There are many paths to the Major Leagues.
Some teenagers are drafted right out of high school, spend a few years in the minors, and eagerly ascend to the parent ball-club.
Others make an almost seamless transition from college baseball to the Majors, spending little if any time in the minor leagues.
Still other players from foreign lands, such as Ichiro, jump right into Major League roles with varying degrees of success.
There is one unique avenue to the Major Leagues, however, that very few players have ever traversed: Federal Penitentiary to the Major Leagues. In fact, it is certainly the most unlikely path to Major League stardom.
There was one player, however, who broke into the Major Leagues in 1974 after having followed that exact path.
His name was Ron LeFlore.
Ron LeFlore was born in Detroit, Michigan in 1948. Then, as now, Detroit was a rough town. His father was an unemployed alcoholic. His mother was a hardworking nurse. It didn’t take long for young Ron LeFlore to find trouble. By the time he was a teenager, he’d acquired a criminal record. Within a few years, LeFlore found himself in a Federal Penitentiary, a 5 to15-year sentence for Armed Robbery hanging over his head.
Then something remarkable happened. Billy Martin, then manager of the Tigers, decided to pay a visit to an incarcerated friend of his, Jimmy Karalla. (I find this humorous, but unsurprising.) During this visit, Martin just happened to notice LeFlore’s speed and strength during prison workouts. Right then and there, he convinced the prison administrators to allow LeFlore a pass for Day Parole so that LeFlore could attend a tryout with the Tigers. LeFlore so impressed Tigers management that they signed him to a contract which allowed LeFlore to meet his conditions for parole.
Ironically, Martin was fired soon afterward for ordering his pitchers to throw at opposing team’s hitters.
Finally, already 26-years old, LeFlore first donned a Tigers uniform 1974. A part-time player in ’74, LeFlore was still learning the game, periodically displaying his natural athletic abilities.
In his first full season in 1975, LeFlore hit just .258, but the Tigers stuck with him. His 28 stolen bases (despite 20 caught stealings) promised more to come.
In 1976, LeFlore improved dramatically. He hit .316, scored 93 runs, and stole 58 bases. He even got to play in his one and only All-Star game.
The ’76 squad, which also included Mark “The Bird” Fidrych, had to be one of the most unlikely groups of players ever assembled.
But 1977 signaled Ron LeFlore’s full arrival as a Major League talent to be reckoned with. At age 29, he batted .325 lashing 212 hits, including a career high 16 home runs, plus 30 doubles, ten triples, and an even 100 runs scored.
His aggressive style of play in the field and on the base-paths drew a few awkward comparisons in the Press to a previous controversial Detroit star named Ty Cobb. Although the comparison was, in some respects, highly exaggerated, LeFlore, like Cobb, was much more respected than he was liked.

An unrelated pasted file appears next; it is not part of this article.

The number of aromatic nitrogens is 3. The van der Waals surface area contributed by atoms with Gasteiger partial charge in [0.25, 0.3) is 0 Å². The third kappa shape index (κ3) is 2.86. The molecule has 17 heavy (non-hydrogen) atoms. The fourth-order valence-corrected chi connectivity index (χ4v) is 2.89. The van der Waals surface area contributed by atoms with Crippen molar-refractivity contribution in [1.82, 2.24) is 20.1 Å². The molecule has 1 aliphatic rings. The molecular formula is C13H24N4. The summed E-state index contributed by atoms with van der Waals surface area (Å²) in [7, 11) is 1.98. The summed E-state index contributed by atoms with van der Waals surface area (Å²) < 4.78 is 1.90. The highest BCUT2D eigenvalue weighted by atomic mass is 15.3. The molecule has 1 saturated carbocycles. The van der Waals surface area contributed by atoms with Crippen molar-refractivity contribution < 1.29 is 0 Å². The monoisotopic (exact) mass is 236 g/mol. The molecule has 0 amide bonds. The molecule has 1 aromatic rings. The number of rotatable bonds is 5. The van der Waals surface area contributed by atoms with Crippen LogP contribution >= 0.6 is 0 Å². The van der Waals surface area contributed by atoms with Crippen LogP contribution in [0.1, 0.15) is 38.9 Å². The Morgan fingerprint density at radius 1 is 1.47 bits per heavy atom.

But despite LeFlore’s accomplishments in 1977, I have chosen 1978 as Ron LeFlore’s Best Forgotten Baseball Season.
Although his batting average actually dropped to .297 in ’78, he drew a career high 65 walks, and he led the American League in runs scored with 126, and in stolen bases with 68. He just missed 200 hits for a second consecutive year (198) and he drove in a career high 62 runs. His 105 runs produced was good for second place in the A.L. He also led the A.L. in singles with 153.
LeFlore worked hard to become a very good defensive outfielder as well. In 1978, LeFlore led all A.L. center-fielders in put-outs with 438. The previous season, he led A.L. center-fielders in assists with 12.
Also in 1978, “One in a Million: The Ron LeFlore Story” starring LeVar Burton as LeFlore, aired on CBS to positive reviews.
LeFlore spent just one more season in Detroit before moving on to Montreal for the 1980 season. But he continued to improve his stolen base totals for four successive seasons, swiping 78 for Detroit in his final season with that club, and then grabbing an N.L. high 97 in his one season with the Expos.
LeFlore played in the Major League for just nine seasons, retiring after the 1982 season with the White Sox at the age of 34.
In just six full seasons and three partial seasons, LeFlore successfully stole 455 bases (among the top 50 all-time), scored 731 runs, posted a .288 career batting average, and lashed 1283 hits.
Clearly, LeFlore found redemption on a Major League playing field.
After his retirement, LeFlore worked briefly as a baggage handler for United Airlines. Then he spent several years coaching and managing in various minor league organizations in both the U.S. and Canada.
There are currently over two million Americans serving prison time in the United States, by far the most in the entire Western World. How much wasted talent and human potential languishes hopelessly behind bars, hoping, perhaps even praying, to find some redemption of their own?
And, as Billy Martin did in 1973, who will take a chance on some young man, granting him perhaps one last chance to embrace his inherent human dignity and self-respect?